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Principal Investigator

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P18  Klaas Martinus Pos
Professor 

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Institute of Biochemistry
Biocenter
Goethe University Frankfurt a.M.
Max-von-Laue-Str. 9
60438 Frankfurt am Main, Germany

Phone +49 (0)69 798-29251
Fax +49 (0)69 798-29201

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P18 Molecular mechanisms of assembly, ion specificity and cooperativity of RND-type tripartite complexes


The acquisition and maintenance of antibiotic resistance in Gram-negative bacteria is heavily dependent on the presence of so called Resistance Nodulation cell Division (RND) superfamily transporter complexes. These tripartite protein assemblies mediate the ion-motive force driven efflux of diverse toxic compounds, such as bile salts, detergents, organic solvents, and many structurally unrelated antibiotics. Drug transport by the RND system archetype, the AcrA/AcrB/TolC complex from Escherichia coli, has shown to be highly cooperative. In the framework of the CRC, we will investigate the structural determinants for assembly, ion specificity, and transport cooperativity for the drug/H+ antiporter AcrA/AcrB/TolC complex from E. coli and the drug/Na+ antiporter VexE/VexF/TolC complex from Vibrio cholerae. Structural analysis via X-ray crystallography will be continuously employed as an accompanying tool to visualize the molecular basis of these three areas under investigation. The inner membrane components AcrB and VexF form homotrimeric assemblies which are key to coupling-ion specificity, allosteric drug binding and cooperative drug transport. The transmembrane domains of the AcrB and VexF determine the coupling-ion specificity of the entire tripartite system. By means of constructing hybrid AcrB/VexF transporters, the major aim will be to gradually identify those amino acid side chain residues responsible for Na+ or H+ coupling. In combination, cooperative features of these transport systems will be determined by drug and ion transport measurements in the whole bacterial cell systems and in the reconstituted proteoliposomal system.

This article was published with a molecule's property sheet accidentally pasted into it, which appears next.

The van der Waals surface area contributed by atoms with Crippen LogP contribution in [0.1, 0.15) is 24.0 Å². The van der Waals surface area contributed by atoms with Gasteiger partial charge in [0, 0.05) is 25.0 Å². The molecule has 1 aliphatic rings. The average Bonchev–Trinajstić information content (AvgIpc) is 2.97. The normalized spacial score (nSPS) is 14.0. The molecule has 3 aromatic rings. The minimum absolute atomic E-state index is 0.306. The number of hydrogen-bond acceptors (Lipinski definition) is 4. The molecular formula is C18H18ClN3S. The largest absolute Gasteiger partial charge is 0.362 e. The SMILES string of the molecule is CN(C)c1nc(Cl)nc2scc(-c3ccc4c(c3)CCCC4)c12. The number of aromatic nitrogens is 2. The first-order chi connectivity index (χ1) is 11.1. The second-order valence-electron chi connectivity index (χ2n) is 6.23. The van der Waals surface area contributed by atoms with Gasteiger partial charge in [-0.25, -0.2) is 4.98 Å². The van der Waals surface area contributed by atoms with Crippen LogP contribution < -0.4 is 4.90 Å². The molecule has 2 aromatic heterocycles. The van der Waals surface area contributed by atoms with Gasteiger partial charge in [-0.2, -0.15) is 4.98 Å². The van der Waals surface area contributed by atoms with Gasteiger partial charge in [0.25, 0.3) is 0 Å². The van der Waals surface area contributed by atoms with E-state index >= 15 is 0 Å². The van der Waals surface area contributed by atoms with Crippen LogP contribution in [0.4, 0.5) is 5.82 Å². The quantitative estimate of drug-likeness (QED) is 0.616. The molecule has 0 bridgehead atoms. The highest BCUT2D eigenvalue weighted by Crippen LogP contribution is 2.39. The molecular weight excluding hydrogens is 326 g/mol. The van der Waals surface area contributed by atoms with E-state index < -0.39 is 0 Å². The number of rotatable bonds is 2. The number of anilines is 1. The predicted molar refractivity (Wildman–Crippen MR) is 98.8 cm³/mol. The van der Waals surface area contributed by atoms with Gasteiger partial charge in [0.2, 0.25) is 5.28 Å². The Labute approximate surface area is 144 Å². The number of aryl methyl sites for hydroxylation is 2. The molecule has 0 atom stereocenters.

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Fig. 1: The components and assembly of the AcrA/AcrB/TolC efflux pump
AcrB (pdb entries: 1IWG, 2GIF) resides in the inner membrane (IM) and is composed of the transmembrane domain, the porter (pore) domain and the TolC docking domain. TolC (pdb entry: 1EK9) is integrated into the outer membrane (OM) with its β-barrel domain and forms a long conduit in the periplasm by its α-helical domain which narrows to a closed entrance at the proximal end. AcrA (2F1M, shown is the MexA homologue structure (2V4D) including the Membrane Proximal (MP) domain) is divided into the Membrane proximal domain, β-barrel domain, the lipoyl domain and the α-helical hairpin. AcrA is associated with the inner membrane via a N-terminally attached lipid anchor. The assembly of the components in the periplasmic space leads to a functional tripartite system lending Gram-negative cells the ability to resist toxic compound (e.g. antibiotics) stress (Adapted and modified from Oswald & Pos 2011 Chem Biol; Symmons et al 2009 PNAS; Pos, 2009 BBA; Eswaran et al 2004 Curr Opin Struct Biol).